Canon AE-1 Program

From Camera-wiki.org
Jump to: navigation, search

The AE-1 Program is a 35mm SLR camera made by Canon in 1981. Canon describes it as a successor to the enormously successful AE-1, released five years earlier.[1] though in some ways it is also accurate to call it a budget version of the more upmarket A-1. Many users wanted an entry-level SLR with the 'Program' (auto exposure) mode found on the A-1, whereas the earlier AE-1 has only shutter-priority AE (and metered-manual exposure). For this reason, when designing its successor, Canon added a program AE mode to the specification, and the AE-1 Program became even more popular than the AE-1.

Program mode on this camera is considered fairly intelligent for the period, as it prefers moderate apertures in good light with normal film speeds (preferring f/5.6 and f/8 when possible) but gives workable solutions in all kinds of light conditions. The meter is activated by one of three buttons; the lower of the two buttons on the lens mount (placed for the photographer's left hand) activates it normally, as does depressing the shutter-release halfway, while the upper button on the lens mount both activates the meter and locks the current reading for as long as the button is held down. This is quite useful for doing spot metering, for example of a backlit subject or of the shadows in a brightly lit scene. This is a much more versatile solution than the original AE-1 had: it had a "backlight control button" that forced the meter to expose a stop-and-a-half higher than it would normally.

When the meter is on, the aperture being selected is lit up by LED's to the right of the viewfinder. A "M" appears when the aperture ring is not at the "A" position (for automatic aperture selection), but the recommended aperture will still be correct; it is possible to benefit from the meter while shooting manually. A green "P" will appear if the shutter dial is set to "Program," indicating programmed auto-exposure is active. The aperture number will flash if the aperture being selected is out of the range of the lens, and the "P" will flash if program mode is selecting a speed below 1/60th of a second, to indicate that a tripod should be used.

With certain flashes, the camera has partial automation. If a compatible flash is connected and the camera is set to 1/60th, the camera will display a lightning bolt in the viewfinder when the flash is ready to fire, and the aperture selected on the flash is communicated to the camera automatically. (At the time, this normally involved setting the range to subject on the back of the flash.)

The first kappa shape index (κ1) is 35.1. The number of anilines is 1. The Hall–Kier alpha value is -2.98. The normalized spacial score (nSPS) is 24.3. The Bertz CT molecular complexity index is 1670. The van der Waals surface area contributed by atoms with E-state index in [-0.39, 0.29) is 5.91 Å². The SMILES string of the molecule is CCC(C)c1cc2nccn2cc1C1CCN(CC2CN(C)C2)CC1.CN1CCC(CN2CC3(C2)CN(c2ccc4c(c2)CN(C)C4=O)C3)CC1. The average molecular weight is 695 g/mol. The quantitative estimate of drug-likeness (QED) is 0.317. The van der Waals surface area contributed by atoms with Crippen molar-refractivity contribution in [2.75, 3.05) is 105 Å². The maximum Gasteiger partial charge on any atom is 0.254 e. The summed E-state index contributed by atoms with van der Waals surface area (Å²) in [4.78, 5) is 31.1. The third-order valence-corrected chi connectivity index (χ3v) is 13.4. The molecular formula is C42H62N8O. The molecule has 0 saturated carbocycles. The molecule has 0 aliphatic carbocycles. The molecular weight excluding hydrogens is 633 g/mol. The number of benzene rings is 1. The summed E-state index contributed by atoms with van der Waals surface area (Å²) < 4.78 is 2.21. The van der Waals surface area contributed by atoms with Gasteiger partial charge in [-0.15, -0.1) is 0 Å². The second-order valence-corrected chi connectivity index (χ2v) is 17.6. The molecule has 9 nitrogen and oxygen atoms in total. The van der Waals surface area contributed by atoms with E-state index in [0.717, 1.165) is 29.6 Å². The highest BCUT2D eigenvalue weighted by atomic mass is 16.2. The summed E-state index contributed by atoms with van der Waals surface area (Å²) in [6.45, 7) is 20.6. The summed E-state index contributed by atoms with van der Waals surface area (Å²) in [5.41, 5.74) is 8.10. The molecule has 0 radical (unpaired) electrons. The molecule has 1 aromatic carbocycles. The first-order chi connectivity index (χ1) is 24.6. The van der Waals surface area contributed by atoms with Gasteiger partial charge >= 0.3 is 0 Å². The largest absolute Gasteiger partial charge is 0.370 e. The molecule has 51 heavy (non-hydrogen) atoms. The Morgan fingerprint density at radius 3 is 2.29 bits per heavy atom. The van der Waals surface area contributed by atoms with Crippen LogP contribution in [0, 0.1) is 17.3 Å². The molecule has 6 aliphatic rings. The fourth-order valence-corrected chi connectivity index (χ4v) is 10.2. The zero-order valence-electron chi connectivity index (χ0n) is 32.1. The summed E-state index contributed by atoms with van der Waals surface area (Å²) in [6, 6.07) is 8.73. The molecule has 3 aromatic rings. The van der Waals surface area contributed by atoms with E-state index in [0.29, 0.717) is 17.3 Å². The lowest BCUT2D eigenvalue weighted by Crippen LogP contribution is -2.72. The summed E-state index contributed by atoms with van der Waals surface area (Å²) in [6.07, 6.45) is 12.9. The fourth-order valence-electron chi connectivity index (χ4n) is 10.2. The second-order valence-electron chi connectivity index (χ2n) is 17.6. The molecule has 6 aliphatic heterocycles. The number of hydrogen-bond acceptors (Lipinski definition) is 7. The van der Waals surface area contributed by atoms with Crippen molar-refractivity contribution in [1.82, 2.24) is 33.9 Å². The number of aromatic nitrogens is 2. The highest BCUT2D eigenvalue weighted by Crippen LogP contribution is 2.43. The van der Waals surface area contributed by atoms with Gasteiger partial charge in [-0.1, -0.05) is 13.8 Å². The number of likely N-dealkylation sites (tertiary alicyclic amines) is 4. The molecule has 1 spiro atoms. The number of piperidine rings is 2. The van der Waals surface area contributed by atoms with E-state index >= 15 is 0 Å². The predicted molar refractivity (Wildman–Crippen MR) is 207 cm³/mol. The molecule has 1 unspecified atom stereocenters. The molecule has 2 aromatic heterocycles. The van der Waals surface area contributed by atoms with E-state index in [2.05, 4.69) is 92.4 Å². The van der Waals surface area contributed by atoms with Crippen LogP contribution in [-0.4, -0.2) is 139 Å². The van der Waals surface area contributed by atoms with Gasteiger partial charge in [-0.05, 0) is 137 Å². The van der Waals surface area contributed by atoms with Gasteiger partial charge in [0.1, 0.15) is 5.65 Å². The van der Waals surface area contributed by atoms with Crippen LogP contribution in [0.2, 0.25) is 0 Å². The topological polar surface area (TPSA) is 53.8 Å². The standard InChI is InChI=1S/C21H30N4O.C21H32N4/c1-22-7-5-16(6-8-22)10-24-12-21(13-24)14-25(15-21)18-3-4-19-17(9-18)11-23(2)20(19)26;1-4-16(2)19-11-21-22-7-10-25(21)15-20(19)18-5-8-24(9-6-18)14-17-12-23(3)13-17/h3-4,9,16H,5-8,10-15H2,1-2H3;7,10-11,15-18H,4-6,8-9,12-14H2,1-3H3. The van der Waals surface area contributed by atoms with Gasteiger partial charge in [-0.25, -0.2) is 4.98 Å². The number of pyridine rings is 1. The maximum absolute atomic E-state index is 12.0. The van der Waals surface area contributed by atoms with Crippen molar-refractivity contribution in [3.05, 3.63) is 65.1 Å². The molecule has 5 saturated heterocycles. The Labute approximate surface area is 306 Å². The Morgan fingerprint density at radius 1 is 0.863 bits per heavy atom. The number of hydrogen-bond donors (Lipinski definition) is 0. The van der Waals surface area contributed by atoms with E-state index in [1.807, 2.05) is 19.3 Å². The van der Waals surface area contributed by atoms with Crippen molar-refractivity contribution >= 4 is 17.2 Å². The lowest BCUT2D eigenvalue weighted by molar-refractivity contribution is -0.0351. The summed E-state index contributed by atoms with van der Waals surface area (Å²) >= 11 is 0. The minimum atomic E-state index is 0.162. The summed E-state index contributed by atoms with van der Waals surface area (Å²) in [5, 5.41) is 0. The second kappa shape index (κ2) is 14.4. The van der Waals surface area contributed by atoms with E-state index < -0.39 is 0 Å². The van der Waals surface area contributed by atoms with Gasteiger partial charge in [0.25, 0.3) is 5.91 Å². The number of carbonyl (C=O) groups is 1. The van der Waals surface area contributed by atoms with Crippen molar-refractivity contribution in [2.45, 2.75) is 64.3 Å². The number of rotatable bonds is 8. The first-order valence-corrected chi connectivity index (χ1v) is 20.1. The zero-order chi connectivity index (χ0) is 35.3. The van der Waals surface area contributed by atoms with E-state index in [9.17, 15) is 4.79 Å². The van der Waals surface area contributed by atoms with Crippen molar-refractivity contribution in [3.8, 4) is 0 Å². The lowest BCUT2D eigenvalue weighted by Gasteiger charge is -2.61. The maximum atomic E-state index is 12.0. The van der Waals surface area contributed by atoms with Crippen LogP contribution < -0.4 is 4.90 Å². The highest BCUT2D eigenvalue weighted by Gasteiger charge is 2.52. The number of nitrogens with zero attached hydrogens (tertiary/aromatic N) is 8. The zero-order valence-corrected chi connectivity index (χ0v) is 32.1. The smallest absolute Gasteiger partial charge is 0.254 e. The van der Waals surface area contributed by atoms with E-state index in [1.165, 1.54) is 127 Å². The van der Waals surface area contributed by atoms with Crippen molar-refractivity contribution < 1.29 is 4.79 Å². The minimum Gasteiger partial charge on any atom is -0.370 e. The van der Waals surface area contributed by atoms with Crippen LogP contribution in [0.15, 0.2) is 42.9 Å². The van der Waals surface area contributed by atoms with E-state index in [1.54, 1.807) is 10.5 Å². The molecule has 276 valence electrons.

Canon also upgraded the available power winder (winder A2 replacing the A1, although the A1 is forwards-compatible), and the camera can also be used with Motor Drive MA.[1] The camera also has the A-1's 'Action Grip', the detachable (and so frequently lost) grip on the front right of the body, which lets the user more securely and comfortably hold the camera one-handed (with the right hand only.) The camera looks very similar to the original AE-1, but is internally quite different.[2]

The A-series SLRs were built using some plastic parts (including metallised plastics for top and bottom covers, not always recognised as plastic) to a varying extent (the A-1 has less plastics than the AE-1P, including metal top and bottom covers; the AV-1 has more). This has sometimes been criticised as simple cost-cutting, but probably contributed as much to reducing the weight of the cameras, in a period when several Japanese makers were already doing this (as in, for example, the Pentax ME and Olympus OM-1).

Like all the A-series cameras, the Program can develop a 'squealing' fault of the mirror brake. This can be remedied by re-lubricating the mechanism. Failure to correct the fault can eventually lead to irreparable damage. Like the A-1 and AE-1, the Program's battery compartment door (a plastic part, even on the A-1) fails rather easily, though this is compensate for by the action grip, which both protects the door and covers it if it fails, making the breakage less visible and problematic.[3]


Notes

  1. 1.0 1.1 AE-1 Program at the Canon Camera Museum,
  2. Tomosy, Thomas (1999) Camera Maintenance and Repair, Book 1, revised edition, 1999. Amherst Media Inc., Buffalo NY. ISBN0-936262-86-9. p97, primarily about the AE-1.
  3. As at January 2016, a replacement battery door for the AE-1 (which may fit other models) is offered by micro-tools.de.

Links


Canon Cameras